changes over the course of working life. With the financial crisis decimating demand for certain professions, that number can only have increased.
Despite the fact that we may be getting used to the idea of having many different types of professional experience over the course of a career, the concept of leaving a job behind and going onto something completely new is still a daunting one. As such, it can also be an incredibly stressful experience, unless you handle it properly.
John Khoury, CEO and Founder of Liquic.com, an online health and wellness resource, offers some advice to help prepare for the leap, what steps to take, and mistakes to avoid.
Switching careers will be hard, if you don't have a compelling future your sub-conscious brain will not support your endeavors. You have to sell it to yourself first, if it doesn't excite you it probably won't work out.
Consider Yourself a Product
What do you have to offer potential employers? If the value of you is so clear then great, if not you may have to offer a free sample to show them what you can do. Interview employers like companies interview customers, see what their needs are, which are not being met, AND which they would pay money to have met.
Fear comes in different flavors. If you're afraid that you won't like your new career, stop right away and reassess. If you're afraid you can't do it, then sit that fear down like a little child and have a talk with it. You can do it; you just have to convince yourself you can. Put your confidence through a daily workout to make the fear smaller and smaller.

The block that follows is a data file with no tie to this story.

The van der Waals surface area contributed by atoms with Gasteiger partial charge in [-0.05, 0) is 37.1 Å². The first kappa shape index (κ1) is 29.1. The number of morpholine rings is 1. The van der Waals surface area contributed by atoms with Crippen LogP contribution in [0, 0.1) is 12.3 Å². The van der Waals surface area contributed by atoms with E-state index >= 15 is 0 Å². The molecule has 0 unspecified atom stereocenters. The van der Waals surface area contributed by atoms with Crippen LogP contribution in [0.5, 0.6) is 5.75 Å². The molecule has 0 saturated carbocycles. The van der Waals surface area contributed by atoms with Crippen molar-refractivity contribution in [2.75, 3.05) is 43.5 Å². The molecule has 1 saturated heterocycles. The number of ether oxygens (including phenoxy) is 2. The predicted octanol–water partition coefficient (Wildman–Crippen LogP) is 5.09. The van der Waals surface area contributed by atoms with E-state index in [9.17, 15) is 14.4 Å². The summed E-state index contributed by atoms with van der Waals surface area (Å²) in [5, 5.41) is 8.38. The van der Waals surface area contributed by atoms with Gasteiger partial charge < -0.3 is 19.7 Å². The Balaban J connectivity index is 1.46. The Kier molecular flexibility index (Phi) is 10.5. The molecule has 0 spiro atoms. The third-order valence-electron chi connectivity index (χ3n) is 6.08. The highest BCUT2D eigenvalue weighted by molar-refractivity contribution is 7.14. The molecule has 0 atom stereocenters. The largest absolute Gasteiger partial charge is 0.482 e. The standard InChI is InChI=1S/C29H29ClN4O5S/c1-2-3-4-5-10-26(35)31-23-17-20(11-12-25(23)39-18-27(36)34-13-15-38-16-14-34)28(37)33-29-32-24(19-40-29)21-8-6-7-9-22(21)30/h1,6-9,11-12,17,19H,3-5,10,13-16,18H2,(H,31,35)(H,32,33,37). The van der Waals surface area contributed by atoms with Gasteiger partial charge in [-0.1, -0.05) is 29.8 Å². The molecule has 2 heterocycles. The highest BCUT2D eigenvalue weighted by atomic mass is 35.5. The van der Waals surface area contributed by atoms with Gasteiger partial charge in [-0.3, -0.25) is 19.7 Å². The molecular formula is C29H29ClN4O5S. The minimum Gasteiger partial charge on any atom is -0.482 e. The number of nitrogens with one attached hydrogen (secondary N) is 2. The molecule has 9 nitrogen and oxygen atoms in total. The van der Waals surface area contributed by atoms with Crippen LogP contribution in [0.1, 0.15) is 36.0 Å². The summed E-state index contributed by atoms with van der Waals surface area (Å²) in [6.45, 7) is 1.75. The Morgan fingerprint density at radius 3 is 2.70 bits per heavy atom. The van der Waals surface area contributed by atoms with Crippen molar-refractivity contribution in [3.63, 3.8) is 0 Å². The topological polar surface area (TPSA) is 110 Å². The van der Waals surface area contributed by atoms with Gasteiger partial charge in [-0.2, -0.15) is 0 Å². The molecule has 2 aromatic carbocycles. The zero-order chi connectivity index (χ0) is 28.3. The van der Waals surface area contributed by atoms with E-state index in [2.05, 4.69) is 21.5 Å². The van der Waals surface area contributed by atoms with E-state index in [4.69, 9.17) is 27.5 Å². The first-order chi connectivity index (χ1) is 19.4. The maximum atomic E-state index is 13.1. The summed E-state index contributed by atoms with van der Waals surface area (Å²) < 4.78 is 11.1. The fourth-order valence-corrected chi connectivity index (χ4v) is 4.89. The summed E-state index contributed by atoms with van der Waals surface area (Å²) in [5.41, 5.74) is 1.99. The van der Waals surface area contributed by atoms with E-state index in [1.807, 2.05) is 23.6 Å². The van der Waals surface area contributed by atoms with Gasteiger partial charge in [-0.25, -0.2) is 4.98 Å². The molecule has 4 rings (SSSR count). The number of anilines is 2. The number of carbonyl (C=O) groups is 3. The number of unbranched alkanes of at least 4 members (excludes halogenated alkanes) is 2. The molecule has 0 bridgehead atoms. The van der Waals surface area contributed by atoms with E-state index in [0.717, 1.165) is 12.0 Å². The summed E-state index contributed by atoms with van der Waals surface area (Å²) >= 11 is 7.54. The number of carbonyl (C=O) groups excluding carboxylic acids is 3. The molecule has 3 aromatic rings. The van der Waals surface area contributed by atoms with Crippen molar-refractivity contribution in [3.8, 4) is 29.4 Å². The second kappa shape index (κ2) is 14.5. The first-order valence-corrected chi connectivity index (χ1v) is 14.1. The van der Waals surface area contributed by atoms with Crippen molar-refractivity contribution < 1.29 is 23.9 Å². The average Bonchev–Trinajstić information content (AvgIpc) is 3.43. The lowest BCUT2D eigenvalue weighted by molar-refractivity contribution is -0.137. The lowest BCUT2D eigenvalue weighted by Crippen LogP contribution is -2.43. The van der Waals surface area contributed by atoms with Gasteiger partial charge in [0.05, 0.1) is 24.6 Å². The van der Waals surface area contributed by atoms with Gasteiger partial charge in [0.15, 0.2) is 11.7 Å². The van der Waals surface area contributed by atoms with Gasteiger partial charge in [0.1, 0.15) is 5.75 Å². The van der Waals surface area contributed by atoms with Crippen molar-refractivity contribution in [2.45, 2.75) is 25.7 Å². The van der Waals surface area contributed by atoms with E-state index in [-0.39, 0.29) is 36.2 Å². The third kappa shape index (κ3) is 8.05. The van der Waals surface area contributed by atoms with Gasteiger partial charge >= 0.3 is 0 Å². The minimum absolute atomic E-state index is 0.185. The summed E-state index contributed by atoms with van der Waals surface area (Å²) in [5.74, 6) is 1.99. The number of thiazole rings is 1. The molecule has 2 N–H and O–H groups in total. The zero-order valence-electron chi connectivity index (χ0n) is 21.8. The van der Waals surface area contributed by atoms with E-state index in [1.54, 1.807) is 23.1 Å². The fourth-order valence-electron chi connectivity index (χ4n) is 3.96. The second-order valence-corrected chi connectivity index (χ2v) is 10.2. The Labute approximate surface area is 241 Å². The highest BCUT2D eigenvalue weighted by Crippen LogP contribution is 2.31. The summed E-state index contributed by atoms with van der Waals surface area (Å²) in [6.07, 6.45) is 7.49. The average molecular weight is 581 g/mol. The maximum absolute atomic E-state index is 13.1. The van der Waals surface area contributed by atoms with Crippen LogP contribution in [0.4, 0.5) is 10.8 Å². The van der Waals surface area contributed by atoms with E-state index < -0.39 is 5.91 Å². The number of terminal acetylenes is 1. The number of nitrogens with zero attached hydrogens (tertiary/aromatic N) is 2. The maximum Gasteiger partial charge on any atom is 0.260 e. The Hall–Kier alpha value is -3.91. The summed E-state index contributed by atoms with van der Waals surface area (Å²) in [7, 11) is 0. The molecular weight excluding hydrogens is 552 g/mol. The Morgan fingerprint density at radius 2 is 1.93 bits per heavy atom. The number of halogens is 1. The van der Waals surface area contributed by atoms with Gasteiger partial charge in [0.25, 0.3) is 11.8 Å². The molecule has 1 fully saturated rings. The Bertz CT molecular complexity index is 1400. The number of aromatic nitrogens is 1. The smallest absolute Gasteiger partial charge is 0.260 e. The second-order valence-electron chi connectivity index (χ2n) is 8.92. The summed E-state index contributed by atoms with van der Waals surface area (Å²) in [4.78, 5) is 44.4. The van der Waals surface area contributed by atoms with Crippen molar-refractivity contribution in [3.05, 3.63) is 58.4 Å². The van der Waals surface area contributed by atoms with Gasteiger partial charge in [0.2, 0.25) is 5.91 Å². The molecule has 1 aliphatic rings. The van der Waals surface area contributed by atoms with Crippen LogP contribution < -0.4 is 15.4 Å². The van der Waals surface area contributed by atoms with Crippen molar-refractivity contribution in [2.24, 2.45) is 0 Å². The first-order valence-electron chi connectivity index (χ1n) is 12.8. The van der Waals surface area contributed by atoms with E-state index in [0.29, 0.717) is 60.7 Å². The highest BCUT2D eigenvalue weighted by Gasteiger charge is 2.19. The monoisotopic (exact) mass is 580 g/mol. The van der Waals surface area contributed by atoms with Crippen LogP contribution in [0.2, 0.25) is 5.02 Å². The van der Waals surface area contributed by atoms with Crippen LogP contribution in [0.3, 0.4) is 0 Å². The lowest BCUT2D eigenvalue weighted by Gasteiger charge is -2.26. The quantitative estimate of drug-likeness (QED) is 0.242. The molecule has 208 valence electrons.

Who do you need to be to get the new job and what skills do you need. Find out up front and make a plan to be that person and get those skills. Look for an education overlap that would relate to your new career. Perhaps you only need a few more credit hours to receive a new certification or degree. Also research your current employer education programs; going back to school is even better when someone else is footing the bill.
Often times you will find your current professional network is related to your current career, not helpful when looking to switch careers. Tap into alumni resources, state career programs, or professional organizations – expanding beyond your current network is key when switching careers.
Take some time to reflect on your natural skills and abilities. Ask your friends and family to help, you never know what skills others value in you.
You will most probably take a financial hit when switching careers, don’t be discouraged. Consider what areas you can cut back on and save money during the transition, switching careers is stressful enough no need for added financial pressure.
Even before the recession turned the employment market on its head, the average worker in the U.S. was switching careers at a breakneck pace: some studies estimate as average of between five and eight